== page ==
Supreme Court: When Do Ideas Deserve Patents?

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Keith Srakocic / AP

WeatherWise USA CEO Rand Warsaw discusses his patent case, which is being heard by the Supreme Court, at his Pittsburgh offices

It all started in 1997 when a little-known company wanted to patent a method for letting customers of utility companies pay a fixed, predictable sum each month. The patent office rejected their application on the grounds that it was "an abstract idea that simply solves a mathematical problem."

Huge legal expenses and 13 years later, the two men behind the case, Bernard Bilski and Rand Warsaw, had their day in the U.S. Supreme Court on Nov. 9. Most legal experts though, agreed that the duo had no chance of victory. "I don't think anyone other than Bilski thinks that Bilski deserves a patent," says Mark Lemley, a professor of law at Stanford University.

The bench seemed to reflect this view, and several Justices suggested somewhat humorously that if the Bilski argument were to proceed, a number of other ludicrous patents could be issued. Justice Antonin Scalia asked if under Bilski's argument, methods of horse-training could be patented, while the court's newest member, Justice Sonia Sotomayor, asked if a "method of speed-dating" was patentable.

Undeterred, the counsel for Bilski, J. Michael Jakes, replied that some of the examples could potentially be patented as long as they are novel, not obvious and not simply abstract ideas.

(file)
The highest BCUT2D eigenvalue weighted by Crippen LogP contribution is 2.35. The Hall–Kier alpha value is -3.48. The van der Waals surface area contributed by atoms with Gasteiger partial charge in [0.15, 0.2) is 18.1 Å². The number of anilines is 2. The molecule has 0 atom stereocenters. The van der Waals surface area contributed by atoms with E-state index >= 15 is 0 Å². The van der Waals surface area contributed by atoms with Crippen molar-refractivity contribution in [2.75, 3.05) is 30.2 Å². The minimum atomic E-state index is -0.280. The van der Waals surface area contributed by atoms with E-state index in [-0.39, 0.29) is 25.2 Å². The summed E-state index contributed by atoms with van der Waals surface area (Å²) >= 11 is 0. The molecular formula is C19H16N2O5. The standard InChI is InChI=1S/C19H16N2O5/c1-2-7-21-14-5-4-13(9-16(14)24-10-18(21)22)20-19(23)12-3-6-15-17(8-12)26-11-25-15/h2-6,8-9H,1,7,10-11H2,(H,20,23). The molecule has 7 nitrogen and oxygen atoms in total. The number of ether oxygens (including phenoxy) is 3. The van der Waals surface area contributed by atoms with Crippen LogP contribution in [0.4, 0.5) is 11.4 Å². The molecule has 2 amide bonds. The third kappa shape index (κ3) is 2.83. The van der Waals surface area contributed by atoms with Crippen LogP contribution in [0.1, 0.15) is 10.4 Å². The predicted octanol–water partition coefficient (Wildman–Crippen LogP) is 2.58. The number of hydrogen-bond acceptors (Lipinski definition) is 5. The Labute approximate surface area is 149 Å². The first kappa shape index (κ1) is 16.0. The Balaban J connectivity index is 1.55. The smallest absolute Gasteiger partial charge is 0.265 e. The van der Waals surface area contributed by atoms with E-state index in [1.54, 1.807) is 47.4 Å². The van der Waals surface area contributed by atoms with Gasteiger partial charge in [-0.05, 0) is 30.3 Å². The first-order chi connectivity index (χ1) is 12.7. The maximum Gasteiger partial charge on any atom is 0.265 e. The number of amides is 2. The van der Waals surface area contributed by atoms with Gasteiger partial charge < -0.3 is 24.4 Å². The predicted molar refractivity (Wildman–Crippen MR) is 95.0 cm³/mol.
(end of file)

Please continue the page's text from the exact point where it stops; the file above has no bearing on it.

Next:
The deeper reason behind the Supreme Court Justices' choosing to hear this case has to do with the nuances of the decision at a lower court. After the U.S. patent office denied their patent in 2006, the Bilski-Warsaw duo took their appeal to the Court of Appeals for the Federal Circuit. The panel of 12 judges heard the case, and came to the conclusion that the patent office was justified in its dismissal.

In the majority opinion issued in October 2008, the judges wrote that in addition to being something novel and nonobvious, such a patent should be something that "is tied to a particular machine or apparatus" or "transforms a particular article into a different state or thing." This has since been known as the "machine-or-transformation test" and has sent shockwaves through the information-technology industry.

"Particularly in cases involving software and biotech innovations, there are valuable innovations that have 'machine-like' procedures but do not involve the creation of a special machine or any sort of chemical transformation," wrote Christopher J. Wright, head of appellate practice at Wiltshire and Grannis LLP in an e-mail message.

Tech powers IBM, Microsoft, Google, Yahoo! and financial firms like American Express and Goldman Sachs control hundreds of such business-method patents for everything from search-engine optimization to risk assessment. And if you have ever bought something on Amazon, you've probably used the company's patented 1-Click ordering process.

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